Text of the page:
• Debela, M., Magdolen, V., Schechter, N., Valachova, M., Lottspeich, F., Craik, C.S., Choe, Y., Bode, W., and Goettig, P. (2006). Specificity profiling of seven human tissue kallikreins reveals individual subsite preferences. J. Biol. Chem. 281, 25678–25688.CrossrefPubMedGoogle Scholar

  • Dickey, S.W., Baker, R.P., Cho, S., and Urban, S. (2013). Proteolysis inside the membrane is a rate-governed reaction not driven by substrate affinity. Cell. 155, 1270–1281.PubMedCrossrefGoogle Scholar

  • Drag, M. and Salvesen, G.S. (2010). Emerging principles in protease-based drug discovery. Nat. Rev. Drug Discov. 9, 690–701.CrossrefPubMedGoogle Scholar

  • Durr, U.H., Gildenberg, M., and Ramamoorthy, A. (2012). The magic of bicelles lights up membrane protein structure. Chem. Rev. 112, 6054–6074.PubMedCrossrefGoogle Scholar

  • Dusterhoft, S., Kunzel, U., and Freeman, M. (2017). Rhomboid proteases in human disease: mechanisms and future prospects. Biochim. Biophys. Acta 1864, 2200–2209.CrossrefGoogle Scholar

  • Erez, E. and Bibi, E. (2009). Cleavage of a multispanning membrane protein by an intramembrane serine protease. Biochemistry 48, 12314–12322.PubMedCrossrefGoogle Scholar

  • Goel, P., Jumpertz, T., Ticha, A., Ogorek, I., Mikles, D.C., Hubalek, M., Pietrzik, C.U., Strisovsky, K., Schmidt, B., and Weggen, S. (2018). Discovery and validation of 2-styryl substituted benzoxazin-4-ones as a novel scaffold for rhomboid protease inhibitors. Bioorg. Med. Chem. Lett. 28, 1417–1422.PubMedCrossrefGoogle Scholar

  • Golde, T.E., Wolfe, M.S., and Greenbaum, D.C. (2009). Signal peptide peptidases: a family of intramembrane-cleaving proteases that cleave type 2 transmembrane proteins. Semin. Cell. Dev. Biol. 20, 225–230.CrossrefPubMedGoogle Scholar

  • Gonzalez Flecha, F.L. (2017). Kinetic stability of membrane proteins. Biophys. Rev. 9, 563–572.PubMedCrossrefGoogle Scholar

  • Goupil, L.S., Ivry, S.L., Hsieh, I., Suzuki, B.M., Craik, C.S., O’Donoghue, A.J., and McKerrow, J.H. (2016). Cysteine and aspartyl proteases contribute to protein digestion in the gut of freshwater planaria. PLoS Negl. Trop. Dis. 10, e0004893.PubMedCrossrefGoogle Scholar

  • Harris, J.L., Backes, B.J., Leonetti, F., Mahrus, S., Ellman, J.A., and Craik, C.S. (2000). Rapid and general profiling of protease specificity by using combinatorial fluorogenic substrate libraries. Proc. Natl. Acad. Sci. USA 97, 7754–7759.CrossrefGoogle Scholar

  • Hedstrom, L. (2002). An overview of serine proteases. Curr. Protoc. Protein Sci. Chapter 21, Unit 21.10.1–21.10.8.PubMedGoogle Scholar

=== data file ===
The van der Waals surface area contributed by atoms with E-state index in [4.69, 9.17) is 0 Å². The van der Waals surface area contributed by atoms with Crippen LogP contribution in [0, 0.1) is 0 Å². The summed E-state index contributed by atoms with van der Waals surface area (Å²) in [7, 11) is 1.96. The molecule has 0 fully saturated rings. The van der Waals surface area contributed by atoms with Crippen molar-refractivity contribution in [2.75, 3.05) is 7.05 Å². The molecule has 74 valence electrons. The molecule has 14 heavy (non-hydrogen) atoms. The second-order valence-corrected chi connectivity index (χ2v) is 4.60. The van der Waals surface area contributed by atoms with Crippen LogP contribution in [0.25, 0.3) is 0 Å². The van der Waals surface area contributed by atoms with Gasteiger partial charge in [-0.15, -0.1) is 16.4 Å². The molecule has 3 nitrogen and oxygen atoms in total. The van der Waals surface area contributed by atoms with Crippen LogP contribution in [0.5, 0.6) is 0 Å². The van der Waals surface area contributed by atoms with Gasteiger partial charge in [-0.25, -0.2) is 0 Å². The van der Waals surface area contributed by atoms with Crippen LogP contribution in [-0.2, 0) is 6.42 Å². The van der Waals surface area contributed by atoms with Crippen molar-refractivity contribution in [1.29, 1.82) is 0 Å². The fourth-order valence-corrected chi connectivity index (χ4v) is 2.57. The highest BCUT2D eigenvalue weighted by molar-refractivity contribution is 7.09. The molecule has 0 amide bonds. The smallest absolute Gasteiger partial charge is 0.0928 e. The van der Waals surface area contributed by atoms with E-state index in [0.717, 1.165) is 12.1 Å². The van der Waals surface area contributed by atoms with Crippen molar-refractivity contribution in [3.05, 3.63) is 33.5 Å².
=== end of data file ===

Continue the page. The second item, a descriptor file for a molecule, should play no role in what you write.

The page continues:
• Kasperkiewicz, P., Poreba, M., Snipas, S.J., Lin, S.J., Kirchhofer, D., Salvesen, G.S., and Drag, M. (2015). Design of a selective substrate and activity based probe for human neutrophil serine protease 4. PLoS One 10, e0132818.PubMedCrossrefGoogle Scholar

  • Kateete, D.P., Katabazi, F.A., Okeng, A., Okee, M., Musinguzi, C., Asiimwe, B.B., Kyobe, S., Asiimwe, J., Boom, W.H., and Joloba, M.L. (2012). Rhomboids of Mycobacteria: characterization using an aarA mutant of Providencia stuartii and gene deletion in Mycobacterium smegmatis. PLoS One 7, e45741.CrossrefPubMedGoogle Scholar

  • Langosch, D., Scharnagl, C., Steiner, H., and Lemberg, M.K. (2015). Understanding intramembrane proteolysis: from protein dynamics to reaction kinetics. Trends Biochem. Sci. 40, 318–327.PubMedCrossrefGoogle Scholar

  • Lazareno-Saez, C., Arutyunova, E., Coquelle, N., and Lemieux, M.J. (2013). Domain swapping in the cytoplasmic domain of the Escherichia coli rhomboid protease. J. Mol. Biol. 425, 1127–1142.PubMedCrossrefGoogle Scholar

  • Lee, J.R., Urban, S., Garvey, C.F., and Freeman, M. (2001). Regulated intracellular ligand transport and proteolysis control EGF signal activation in Drosophila. Cell 107, 161–171.CrossrefPubMedGoogle Scholar

  • Lemieux, M.J., Reithmeier, R.A., and Wang, D.N. (2002). Importance of detergent and phospholipid in the crystallization of the human erythrocyte anion-exchanger membrane domain. J. Struct. Biol. 137, 322–332.CrossrefPubMedGoogle Scholar

  • Lemieux, M.J., Fischer, S.J., Cherney, M.M., Bateman, K.S., and James, M.N. (2007). The crystal structure of the rhomboid peptidase from Haemophilus influenzae provides insight into intramembrane proteolysis. Proc. Natl. Acad. Sci. USA 104, 750–754.CrossrefGoogle Scholar

  • Li, H., Goh, B.N., Teh, W.K., Jiang, Z., Goh, J.P.Z., Goh, A., Wu, G., Hoon, S.S., Raida, M., Camattari, A., et al. (2018). Skin commensal Malassezia globosa secreted protease attenuates Staphylococcus aureus biofilm formation. J. Invest. Dermatol. 138, 1137–1145.CrossrefPubMedGoogle Scholar

  • Lopez-Otin, C. and Bond, J.S. (2008). Proteases: multifunctional enzymes in life and disease. J. Biol. Chem. 283, 30433–30437.CrossrefPubMedGoogle Scholar

  • Maegawa, S., Ito, K., and Akiyama, Y. (2005). Proteolytic action of GlpG, a rhomboid protease in the Escherichia coli cytoplasmic membrane. Biochemistry 44, 13543–13552.PubMedCrossrefGoogle Scholar

  • Manolaridis, I., Kulkarni, K., Dodd, R.B., Ogasawara, S., Zhang, Z., Bineva, G., O’Reilly, N., Hanrahan, S.J., Thompson, A.J., Cronin, N., et al. (2013). Mechanism of farnesylated CAAX protein processing by the intramembrane protease Rce1. Nature 504, 301–305.CrossrefPubMedGoogle Scholar

  • Mesak, L.R., Mesak, F.M., and Dahl, M.K. (2004). Expression of a novel gene, gluP, is essential for normal Bacillus subtilis cell division and contributes to glucose export. BMC Microbiol. 4, 13.PubMedCrossrefGoogle Scholar

  • Nagase, H., Fields, C.G., and Fields, G.B. (1994). Design and characterization of a fluorogenic substrate selectively hydrolyzed by stromelysin 1 (matrix metalloproteinase-3). J. Biol. Chem. 269, 20952–20957.PubMedGoogle Scholar